There’s certainly cause to not to return to the bland, commercial style of sherry of the 1970s and ’80s: Harsh filtration and over-commercialization left Jerez’s industry one step short of life support. Yet there’s no denying that a good filtered fino (or manzanilla, if it’s from Sanlúcar de Barrameda) can be the perfect summer thing—chilled damn cold, cracked open with oysters or clams. The La Guita (this one bottled June 2014) is as classic as they get—full of snappy, salty freshness—and it’s relatively lightly filtered, so the flavor is still there. [Buy] Importer: Vinos Libres Wine Merchants
2013 Weingut Niklas Klassisch Südtiroler Kalterersee | $14
Oh, schiava—red grape of the porcelain-boned. It barely qualifies as red wine—its hue more ruby, the flavors as much toward apricot or wild berries as anything distinctly red. Hence, the perfect light red for summer; witness the current popularity of Andi Knauss’ Wurttemburg Trollinger (the name of schiava in Germany).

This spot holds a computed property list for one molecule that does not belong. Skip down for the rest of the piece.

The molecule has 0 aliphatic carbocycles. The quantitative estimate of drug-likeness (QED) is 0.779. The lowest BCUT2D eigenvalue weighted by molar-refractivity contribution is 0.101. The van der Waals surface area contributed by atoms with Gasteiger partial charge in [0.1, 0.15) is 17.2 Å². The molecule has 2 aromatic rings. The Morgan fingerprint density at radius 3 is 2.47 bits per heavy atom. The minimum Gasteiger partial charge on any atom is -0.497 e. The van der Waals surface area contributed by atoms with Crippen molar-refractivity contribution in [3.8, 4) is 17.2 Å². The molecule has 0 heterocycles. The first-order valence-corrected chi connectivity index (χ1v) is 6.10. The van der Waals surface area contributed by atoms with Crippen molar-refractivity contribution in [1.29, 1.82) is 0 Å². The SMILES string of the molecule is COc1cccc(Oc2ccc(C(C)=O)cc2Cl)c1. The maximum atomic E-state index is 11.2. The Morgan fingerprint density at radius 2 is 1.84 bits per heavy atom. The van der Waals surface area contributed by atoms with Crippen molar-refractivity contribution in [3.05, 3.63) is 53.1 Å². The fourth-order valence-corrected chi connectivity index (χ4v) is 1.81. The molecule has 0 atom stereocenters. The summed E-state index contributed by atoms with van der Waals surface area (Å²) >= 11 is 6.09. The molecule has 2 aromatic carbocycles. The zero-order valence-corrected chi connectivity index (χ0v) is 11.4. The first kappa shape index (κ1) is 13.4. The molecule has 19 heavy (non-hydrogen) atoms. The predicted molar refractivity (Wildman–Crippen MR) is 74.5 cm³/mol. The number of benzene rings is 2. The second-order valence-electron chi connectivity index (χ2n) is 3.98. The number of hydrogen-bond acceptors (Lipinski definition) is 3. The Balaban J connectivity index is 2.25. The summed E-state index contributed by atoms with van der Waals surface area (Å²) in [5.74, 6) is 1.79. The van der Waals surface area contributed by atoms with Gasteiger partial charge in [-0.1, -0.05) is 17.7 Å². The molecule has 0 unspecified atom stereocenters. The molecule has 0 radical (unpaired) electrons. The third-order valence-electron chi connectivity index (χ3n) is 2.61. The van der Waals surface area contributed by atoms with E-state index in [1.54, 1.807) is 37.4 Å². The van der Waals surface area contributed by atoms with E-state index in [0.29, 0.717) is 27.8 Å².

I’m still partial to Italian versions, though, including this one from Niklas in Italy’s northern Alto Adige area. I would want many bottles, in a cooler, for an afternoon of grilling. [Buy] Importer: Summit Selections
2014 Quinta da Lixa Aromas das Castas Vinho Verde Moncao e Melgaço | $13
Vinho verde has been on a push to be taken more seriously. The northern Portuguese area of Minho is a perfect place for white grapes, and examples of its alvarinho (aka albariño), like those from Soalheiro, can outshine most from across the border in Spain’s Rias Baixas region. Now we talk of vinho verde in terms of subregions and granitic soils.
In return, it’s now tough to find a bottle of according-to-Hoyle vinho verde, save for the racks of Aveleda and other large producers gathering dust on back shelves. And so, the hunt was on. Could I find a good bottle of vinho verde, with its spritz and citrus and noncommittal acidity?